9:10 am: While I am in the exam room, my pager goes off. I glance at the message while pulling up the growth chart for the little one here for her well visit. Looks like an urgent lab result for a patient I saw in the nursery over the weekend. The babe was still working on feeding, and her bilirubin level was just on the cusp of being too high. Should I answer the page right now or finish up with my visit? I decide to finish up with my current visit first—hopefully the lab tech will stay close to the phone for the next few minutes.
9:17 am: Out of the exam room, placing orders for vaccines for one patient while calling back the lab about another patient. The baby from the weekend has jaundice and needs to be hospitalized. The family is primarily Spanish speaking, so I’ll need to call a phone translator first in order to explain the lab results and the need for hospitalization to the family. My 9 am patient is already roomed and ready to go. It’s one of my patients with chronic complex medical needs. I really need our time together to be uninterrupted, so I ask the nurse to complete all of the routine screenings before I am in the room—this will be more efficient for the visit, and also buy me some time so I can admit the baby to the hospital.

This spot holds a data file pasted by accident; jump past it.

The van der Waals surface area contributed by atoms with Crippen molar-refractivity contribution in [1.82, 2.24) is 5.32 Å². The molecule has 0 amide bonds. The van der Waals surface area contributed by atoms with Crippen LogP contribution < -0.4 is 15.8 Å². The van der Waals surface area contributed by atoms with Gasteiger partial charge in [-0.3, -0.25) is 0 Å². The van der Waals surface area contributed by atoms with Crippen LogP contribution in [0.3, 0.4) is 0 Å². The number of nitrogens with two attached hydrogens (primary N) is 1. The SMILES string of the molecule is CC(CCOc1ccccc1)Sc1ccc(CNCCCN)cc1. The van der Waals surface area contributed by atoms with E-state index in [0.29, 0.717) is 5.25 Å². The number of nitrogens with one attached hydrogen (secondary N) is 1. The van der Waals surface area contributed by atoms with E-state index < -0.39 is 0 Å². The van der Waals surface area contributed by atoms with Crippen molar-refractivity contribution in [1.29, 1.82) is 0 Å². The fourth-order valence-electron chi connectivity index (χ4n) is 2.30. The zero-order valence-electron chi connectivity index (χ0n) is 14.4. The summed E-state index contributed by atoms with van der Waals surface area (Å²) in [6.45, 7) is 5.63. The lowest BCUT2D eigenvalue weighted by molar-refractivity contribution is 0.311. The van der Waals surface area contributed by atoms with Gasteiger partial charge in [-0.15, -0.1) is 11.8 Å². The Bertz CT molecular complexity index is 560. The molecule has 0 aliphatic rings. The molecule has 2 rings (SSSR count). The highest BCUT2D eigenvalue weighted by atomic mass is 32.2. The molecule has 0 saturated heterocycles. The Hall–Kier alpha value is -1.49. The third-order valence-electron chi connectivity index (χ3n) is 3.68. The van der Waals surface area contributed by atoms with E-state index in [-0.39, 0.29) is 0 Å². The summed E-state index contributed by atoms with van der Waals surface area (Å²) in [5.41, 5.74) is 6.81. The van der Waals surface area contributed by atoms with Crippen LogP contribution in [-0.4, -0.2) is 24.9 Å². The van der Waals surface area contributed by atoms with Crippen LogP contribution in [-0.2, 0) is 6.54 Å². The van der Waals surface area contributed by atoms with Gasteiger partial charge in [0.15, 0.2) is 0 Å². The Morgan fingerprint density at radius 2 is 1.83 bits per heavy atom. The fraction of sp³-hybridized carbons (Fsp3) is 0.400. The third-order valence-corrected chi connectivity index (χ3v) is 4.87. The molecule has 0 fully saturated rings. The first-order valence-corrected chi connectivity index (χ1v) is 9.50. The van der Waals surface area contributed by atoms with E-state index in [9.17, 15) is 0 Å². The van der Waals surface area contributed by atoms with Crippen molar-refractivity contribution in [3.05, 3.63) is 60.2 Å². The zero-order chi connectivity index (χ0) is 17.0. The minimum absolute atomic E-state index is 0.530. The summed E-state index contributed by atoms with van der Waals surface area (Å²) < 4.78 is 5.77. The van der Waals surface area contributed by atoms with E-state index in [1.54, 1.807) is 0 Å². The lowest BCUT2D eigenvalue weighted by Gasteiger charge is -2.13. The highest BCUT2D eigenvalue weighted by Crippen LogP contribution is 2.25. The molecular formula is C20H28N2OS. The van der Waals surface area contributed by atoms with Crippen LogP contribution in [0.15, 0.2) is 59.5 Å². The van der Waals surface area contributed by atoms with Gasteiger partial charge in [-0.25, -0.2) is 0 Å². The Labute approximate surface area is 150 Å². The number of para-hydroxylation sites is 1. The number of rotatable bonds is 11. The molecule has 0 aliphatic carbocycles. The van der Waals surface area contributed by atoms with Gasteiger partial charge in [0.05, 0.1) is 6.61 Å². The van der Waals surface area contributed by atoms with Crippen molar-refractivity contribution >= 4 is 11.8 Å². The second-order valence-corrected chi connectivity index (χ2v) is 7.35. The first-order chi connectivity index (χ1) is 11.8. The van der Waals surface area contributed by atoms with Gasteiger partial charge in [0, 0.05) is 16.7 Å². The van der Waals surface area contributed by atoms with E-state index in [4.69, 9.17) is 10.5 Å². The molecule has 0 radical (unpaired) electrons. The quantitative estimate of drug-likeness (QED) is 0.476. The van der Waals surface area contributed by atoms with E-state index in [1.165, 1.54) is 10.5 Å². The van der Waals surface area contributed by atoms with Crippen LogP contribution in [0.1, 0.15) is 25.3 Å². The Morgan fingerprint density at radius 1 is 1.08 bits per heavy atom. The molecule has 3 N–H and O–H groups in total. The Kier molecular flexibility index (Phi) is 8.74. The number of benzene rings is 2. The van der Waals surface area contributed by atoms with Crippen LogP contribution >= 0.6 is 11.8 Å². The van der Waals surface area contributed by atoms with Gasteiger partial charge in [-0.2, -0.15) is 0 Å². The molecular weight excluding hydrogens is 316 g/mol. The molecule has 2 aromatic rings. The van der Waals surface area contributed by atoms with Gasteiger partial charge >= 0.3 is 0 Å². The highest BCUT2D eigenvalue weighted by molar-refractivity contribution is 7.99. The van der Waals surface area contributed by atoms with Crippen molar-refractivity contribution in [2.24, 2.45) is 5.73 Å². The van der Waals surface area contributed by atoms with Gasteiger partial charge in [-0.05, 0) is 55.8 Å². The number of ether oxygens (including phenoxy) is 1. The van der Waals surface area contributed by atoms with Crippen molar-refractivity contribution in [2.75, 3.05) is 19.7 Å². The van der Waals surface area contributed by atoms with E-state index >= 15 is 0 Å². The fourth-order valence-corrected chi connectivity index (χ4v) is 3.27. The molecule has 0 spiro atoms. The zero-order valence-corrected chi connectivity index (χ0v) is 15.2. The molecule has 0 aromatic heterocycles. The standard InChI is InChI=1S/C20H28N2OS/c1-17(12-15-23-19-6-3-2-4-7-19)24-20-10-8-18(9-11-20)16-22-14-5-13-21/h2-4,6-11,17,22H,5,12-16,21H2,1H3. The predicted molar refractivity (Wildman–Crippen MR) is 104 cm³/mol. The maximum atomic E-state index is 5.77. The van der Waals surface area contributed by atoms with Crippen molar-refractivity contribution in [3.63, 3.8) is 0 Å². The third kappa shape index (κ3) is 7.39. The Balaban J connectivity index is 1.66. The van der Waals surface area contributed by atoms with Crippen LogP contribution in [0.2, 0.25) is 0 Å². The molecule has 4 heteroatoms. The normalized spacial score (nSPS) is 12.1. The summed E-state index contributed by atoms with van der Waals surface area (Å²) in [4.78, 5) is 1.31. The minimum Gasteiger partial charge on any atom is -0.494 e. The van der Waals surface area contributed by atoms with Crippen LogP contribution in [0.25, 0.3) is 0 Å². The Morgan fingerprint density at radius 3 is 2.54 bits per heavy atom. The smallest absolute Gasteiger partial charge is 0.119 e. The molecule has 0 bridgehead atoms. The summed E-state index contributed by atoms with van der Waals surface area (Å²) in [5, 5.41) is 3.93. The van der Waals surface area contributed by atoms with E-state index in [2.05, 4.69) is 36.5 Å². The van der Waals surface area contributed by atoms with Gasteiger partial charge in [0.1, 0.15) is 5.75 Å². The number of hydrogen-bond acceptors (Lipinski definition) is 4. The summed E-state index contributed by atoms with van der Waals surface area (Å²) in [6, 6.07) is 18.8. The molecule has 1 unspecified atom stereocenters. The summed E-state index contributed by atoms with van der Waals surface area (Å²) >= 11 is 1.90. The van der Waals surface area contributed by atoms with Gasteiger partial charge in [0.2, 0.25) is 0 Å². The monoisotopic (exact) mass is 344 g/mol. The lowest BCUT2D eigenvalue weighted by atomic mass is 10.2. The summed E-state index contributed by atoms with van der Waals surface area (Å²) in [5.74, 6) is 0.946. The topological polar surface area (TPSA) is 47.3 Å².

9:32 am: On a phone call with the Spanish interpreter, the baby’s mom, hospital admitting, the hospitalist team, and myself. Mom has a great understanding of what is going on with the baby and agrees with the need for admission. The RN pops into my office– all of the screenings are done for my patient here in the clinic, and the vaccines have been consented to and done as well. I give my nurse a thumbs up and quickly glance at the clock. It’s more than 30 minutes past my patient’s appointment time, and still I have to finish the admission, and then see my clinic patient who is here. On top of that, the 2 cups of coffee I had this morning are coming back to haunt me—I have to pee. Really badly. We don’t have a staff bathroom in the clinic (it’s for patients only), which means I have to go to the other side of the building to empty my bladder. Time wise, this translates to 5 minutes of walking, 5 minutes of pee-ing, and another 5 minutes of walking. That’s 15 minutes that I don’t have right now. I guess my urinary needs have to wait—maybe I should schedule voiding time at the end of the day??